Dog's Dinner

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Tuesday, June 21, 2005

Hall of Mirrors

I recently watched two films about two couples coming apart and/or together, the colossal Le mepris (Contempt) by Godard and the recent Closer by Mike Nichols. I won't go into any kind of comparison since the similarity basically ends there. Closer, like Nichols' excellent Who's Afraid of Virginia Woolf?, is concerned primarily with the difficulties caused in relationships by neurosis; Contempt is part of a grand tradition of films that superimpose that theme on Schiller's theory of the Naive and the Sentimental in poetry, the Naive being epitomized by the ancient Greeks and their unselfconsciously ritualized harmony with Nature, also by such large-as-life figures as Shakespeare, Cervantes and Goethe, the Sentimental by Schiller himself with his sense of separation from the warp and woof of Creation.

The other films I have in mind are the earlier Viaggio en Italia (Rossellini, 1947/8?), itself referenced in Godard's film both directly (the two couples go to see it with the wise old resplendently monocled philospher Fritz Lang) and indirectly (they also watch some footage of Greco-Roman statues not unlike the footage of such statues in Viaggio, except in color), and Pasolini's marvelous Medea (1969), featuring a monologue by Chiron (beautifully played by the great French actor Laurent Terzieff) remarkably similar to Lang's Schillerian reverie.

It would be fun to be the manager of an old-school double-feature theater (do they still exist?) like the wonderful one my parents used to take me to in Dallas, and have to decide whether to show Contempt with its parent text or its sibling/child.

One could also, however, situate Contempt within a tropos of marital and sexual anxiety specific to the early-middle New Wave period, alongside Truffaut's La peau douce (The Soft Skin) and, more revealingly, Chabrol's Les bonnes femmes. Of course the symptoms of what Godard was later to condemn as bourgeois complacency are already evident in those two films, but the haunting image of dancing couples marks his and Chabrol's debt to Hitchcock's Shadow of a Doubt and its disturbing critique of marriage and romance. Truffaut's film, on the other hand, shares with Godard's a nauseated shame at the weakness to which the intellectual man is reduced in his pursuit of a "Naive" relationship.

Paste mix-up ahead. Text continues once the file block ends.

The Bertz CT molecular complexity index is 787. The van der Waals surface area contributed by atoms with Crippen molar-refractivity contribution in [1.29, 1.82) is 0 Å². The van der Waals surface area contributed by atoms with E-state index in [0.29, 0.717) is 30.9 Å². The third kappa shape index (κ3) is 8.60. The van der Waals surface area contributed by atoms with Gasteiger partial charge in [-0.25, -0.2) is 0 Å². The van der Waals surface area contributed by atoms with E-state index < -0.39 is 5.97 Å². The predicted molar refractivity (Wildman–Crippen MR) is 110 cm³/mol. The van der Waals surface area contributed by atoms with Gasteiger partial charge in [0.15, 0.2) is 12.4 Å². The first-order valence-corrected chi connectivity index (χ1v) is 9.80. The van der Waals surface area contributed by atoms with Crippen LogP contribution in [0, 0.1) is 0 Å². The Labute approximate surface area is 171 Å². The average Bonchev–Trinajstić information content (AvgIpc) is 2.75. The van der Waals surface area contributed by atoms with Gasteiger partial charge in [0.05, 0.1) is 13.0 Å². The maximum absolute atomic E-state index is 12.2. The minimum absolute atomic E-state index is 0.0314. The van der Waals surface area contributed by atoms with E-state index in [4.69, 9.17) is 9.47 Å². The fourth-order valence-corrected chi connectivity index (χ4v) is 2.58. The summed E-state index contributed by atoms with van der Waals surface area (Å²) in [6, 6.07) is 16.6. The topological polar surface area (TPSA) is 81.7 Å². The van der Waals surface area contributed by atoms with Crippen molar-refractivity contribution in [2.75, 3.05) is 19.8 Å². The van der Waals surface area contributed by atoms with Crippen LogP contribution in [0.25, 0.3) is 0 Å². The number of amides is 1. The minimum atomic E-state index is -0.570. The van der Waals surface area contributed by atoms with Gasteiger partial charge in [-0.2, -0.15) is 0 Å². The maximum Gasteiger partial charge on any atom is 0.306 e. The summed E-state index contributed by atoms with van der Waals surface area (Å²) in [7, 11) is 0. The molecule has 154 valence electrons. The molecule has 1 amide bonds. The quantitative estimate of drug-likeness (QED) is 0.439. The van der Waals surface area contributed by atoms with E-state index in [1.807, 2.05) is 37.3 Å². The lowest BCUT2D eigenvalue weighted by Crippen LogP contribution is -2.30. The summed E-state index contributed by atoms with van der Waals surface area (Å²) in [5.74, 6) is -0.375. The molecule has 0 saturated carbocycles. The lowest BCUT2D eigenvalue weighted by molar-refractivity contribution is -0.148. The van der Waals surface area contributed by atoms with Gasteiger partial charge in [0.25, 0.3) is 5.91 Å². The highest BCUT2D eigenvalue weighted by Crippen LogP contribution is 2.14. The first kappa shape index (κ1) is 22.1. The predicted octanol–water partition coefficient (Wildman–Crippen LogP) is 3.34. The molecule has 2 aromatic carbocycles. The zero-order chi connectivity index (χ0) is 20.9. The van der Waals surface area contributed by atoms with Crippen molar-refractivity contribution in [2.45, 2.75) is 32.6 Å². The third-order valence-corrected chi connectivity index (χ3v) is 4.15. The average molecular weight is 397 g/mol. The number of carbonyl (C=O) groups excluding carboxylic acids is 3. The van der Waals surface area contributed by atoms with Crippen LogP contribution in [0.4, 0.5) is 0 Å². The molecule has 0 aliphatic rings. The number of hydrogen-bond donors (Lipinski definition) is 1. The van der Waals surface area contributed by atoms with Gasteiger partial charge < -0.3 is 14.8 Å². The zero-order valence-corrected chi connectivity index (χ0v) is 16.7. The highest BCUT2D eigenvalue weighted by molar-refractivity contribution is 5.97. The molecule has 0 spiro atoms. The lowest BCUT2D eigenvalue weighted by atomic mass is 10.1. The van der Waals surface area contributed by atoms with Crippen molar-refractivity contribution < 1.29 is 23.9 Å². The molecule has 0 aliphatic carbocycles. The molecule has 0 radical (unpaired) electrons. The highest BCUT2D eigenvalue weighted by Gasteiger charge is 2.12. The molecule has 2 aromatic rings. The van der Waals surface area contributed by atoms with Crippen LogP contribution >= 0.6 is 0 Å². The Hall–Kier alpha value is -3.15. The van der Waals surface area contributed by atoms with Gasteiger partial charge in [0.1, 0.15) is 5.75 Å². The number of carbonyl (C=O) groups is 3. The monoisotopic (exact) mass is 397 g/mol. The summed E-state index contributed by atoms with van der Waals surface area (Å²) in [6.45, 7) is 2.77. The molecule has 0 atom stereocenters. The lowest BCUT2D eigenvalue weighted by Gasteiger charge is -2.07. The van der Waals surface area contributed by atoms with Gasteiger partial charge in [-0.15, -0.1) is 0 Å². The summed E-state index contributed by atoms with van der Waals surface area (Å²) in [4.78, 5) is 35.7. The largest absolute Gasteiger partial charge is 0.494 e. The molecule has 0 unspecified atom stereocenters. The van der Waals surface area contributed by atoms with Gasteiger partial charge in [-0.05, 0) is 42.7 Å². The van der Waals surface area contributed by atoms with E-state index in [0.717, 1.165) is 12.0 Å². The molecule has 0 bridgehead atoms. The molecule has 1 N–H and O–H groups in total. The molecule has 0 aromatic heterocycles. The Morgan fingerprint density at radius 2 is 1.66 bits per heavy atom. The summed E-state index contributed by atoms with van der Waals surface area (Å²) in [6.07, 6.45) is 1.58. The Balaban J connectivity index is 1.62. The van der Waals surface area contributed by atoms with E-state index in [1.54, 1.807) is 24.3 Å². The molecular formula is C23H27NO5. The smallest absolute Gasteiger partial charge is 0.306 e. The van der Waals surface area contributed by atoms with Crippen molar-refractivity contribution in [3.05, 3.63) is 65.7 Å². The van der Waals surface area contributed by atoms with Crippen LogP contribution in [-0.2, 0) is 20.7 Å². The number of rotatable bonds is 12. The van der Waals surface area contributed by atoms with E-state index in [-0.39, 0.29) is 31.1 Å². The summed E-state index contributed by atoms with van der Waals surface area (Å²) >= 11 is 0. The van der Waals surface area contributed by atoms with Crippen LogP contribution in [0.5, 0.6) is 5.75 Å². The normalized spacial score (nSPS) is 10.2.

Speaking of Hitchcock, the whole idea of a couple watching their precarious union reflected in a broken mirror comes from Rear Window.

I propose that in place of the cryptic French term "mise-en-abyme," academic literary discourse should adopt the carnivalistic term "hall of mirrors."

Incidentally, the changes proposed by Jack Palance's vulgarian producer Prokosch (why exactly MUST all vulgarians in films have Eastern European names???) and at first accepted by Michel Piccoli's poetic Paul, i.e. that Odysseus and Penelope's marriage is broken (he wants to roam and not to come home, she has been unfaithful) are nowhere near as radical, i.e. as destructive, as, say, taking the Gods out of the Iliad or the infidelity out of the Arthurian Cycle. A different time, sigh.

6 Comments:

At 9:10 PM, Blogger Small Man said...

You didn't mention the bizarre story about the origins of the film--as I remember it, Godard's real producer was just like the producer in the film, and a lot of it is about the actual circumstances of producing the film itself. I don't know how true that it is. On that theory, for instance, the long scene about Bardot's body at the beginning is a parody of the sex scene that Godard's philistine producer demanded he include.

"Hall of mirrors" recalls The Lady from Shanghai, which also has beautiful ocean footage and a miserable married couple for whom infidelity comes as a relief.

 
At 5:19 AM, Blogger Faith Williams said...

Did you see that article in Slate about running a film festival? Not too long ago. Something you would do uniquely I think.

 
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